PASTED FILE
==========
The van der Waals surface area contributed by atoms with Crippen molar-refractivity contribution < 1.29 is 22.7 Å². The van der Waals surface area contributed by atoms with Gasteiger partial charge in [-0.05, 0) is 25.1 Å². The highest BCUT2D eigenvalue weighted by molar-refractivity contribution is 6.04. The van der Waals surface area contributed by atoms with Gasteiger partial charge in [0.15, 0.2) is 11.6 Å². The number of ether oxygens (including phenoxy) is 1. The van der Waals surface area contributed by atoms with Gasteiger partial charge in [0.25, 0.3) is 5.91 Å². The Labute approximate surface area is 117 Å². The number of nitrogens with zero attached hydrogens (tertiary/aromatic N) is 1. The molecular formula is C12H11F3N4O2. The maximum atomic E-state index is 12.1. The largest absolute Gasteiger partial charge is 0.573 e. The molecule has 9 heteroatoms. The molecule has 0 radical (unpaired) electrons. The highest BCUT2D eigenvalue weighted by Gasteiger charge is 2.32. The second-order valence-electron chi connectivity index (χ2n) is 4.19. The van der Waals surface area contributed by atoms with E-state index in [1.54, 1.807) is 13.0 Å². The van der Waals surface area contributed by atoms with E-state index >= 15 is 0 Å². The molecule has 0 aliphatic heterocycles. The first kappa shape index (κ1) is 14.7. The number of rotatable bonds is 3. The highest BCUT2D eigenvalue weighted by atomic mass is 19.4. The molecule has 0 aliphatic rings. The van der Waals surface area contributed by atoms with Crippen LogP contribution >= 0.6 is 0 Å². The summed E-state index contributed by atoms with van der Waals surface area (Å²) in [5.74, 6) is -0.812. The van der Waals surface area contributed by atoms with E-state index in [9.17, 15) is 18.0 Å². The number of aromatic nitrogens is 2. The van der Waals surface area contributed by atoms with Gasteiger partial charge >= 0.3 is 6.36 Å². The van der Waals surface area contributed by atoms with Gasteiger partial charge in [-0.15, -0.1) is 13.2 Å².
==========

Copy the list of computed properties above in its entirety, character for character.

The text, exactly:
The van der Waals surface area contributed by atoms with Crippen molar-refractivity contribution < 1.29 is 22.7 Å². The van der Waals surface area contributed by atoms with Gasteiger partial charge in [-0.05, 0) is 25.1 Å². The highest BCUT2D eigenvalue weighted by molar-refractivity contribution is 6.04. The van der Waals surface area contributed by atoms with Gasteiger partial charge in [0.15, 0.2) is 11.6 Å². The number of ether oxygens (including phenoxy) is 1. The van der Waals surface area contributed by atoms with Gasteiger partial charge in [0.25, 0.3) is 5.91 Å². The Labute approximate surface area is 117 Å². The number of nitrogens with zero attached hydrogens (tertiary/aromatic N) is 1. The molecular formula is C12H11F3N4O2. The maximum atomic E-state index is 12.1. The largest absolute Gasteiger partial charge is 0.573 e. The molecule has 9 heteroatoms. The molecule has 0 radical (unpaired) electrons. The highest BCUT2D eigenvalue weighted by Gasteiger charge is 2.32. The second-order valence-electron chi connectivity index (χ2n) is 4.19. The van der Waals surface area contributed by atoms with E-state index in [1.54, 1.807) is 13.0 Å². The van der Waals surface area contributed by atoms with E-state index >= 15 is 0 Å². The molecule has 0 aliphatic heterocycles. The first kappa shape index (κ1) is 14.7. The number of rotatable bonds is 3. The highest BCUT2D eigenvalue weighted by atomic mass is 19.4. The molecule has 0 aliphatic rings. The van der Waals surface area contributed by atoms with Crippen LogP contribution >= 0.6 is 0 Å². The summed E-state index contributed by atoms with van der Waals surface area (Å²) in [5.74, 6) is -0.812. The van der Waals surface area contributed by atoms with E-state index in [9.17, 15) is 18.0 Å². The number of aromatic nitrogens is 2. The van der Waals surface area contributed by atoms with Gasteiger partial charge >= 0.3 is 6.36 Å². The van der Waals surface area contributed by atoms with Gasteiger partial charge in [-0.15, -0.1) is 13.2 Å².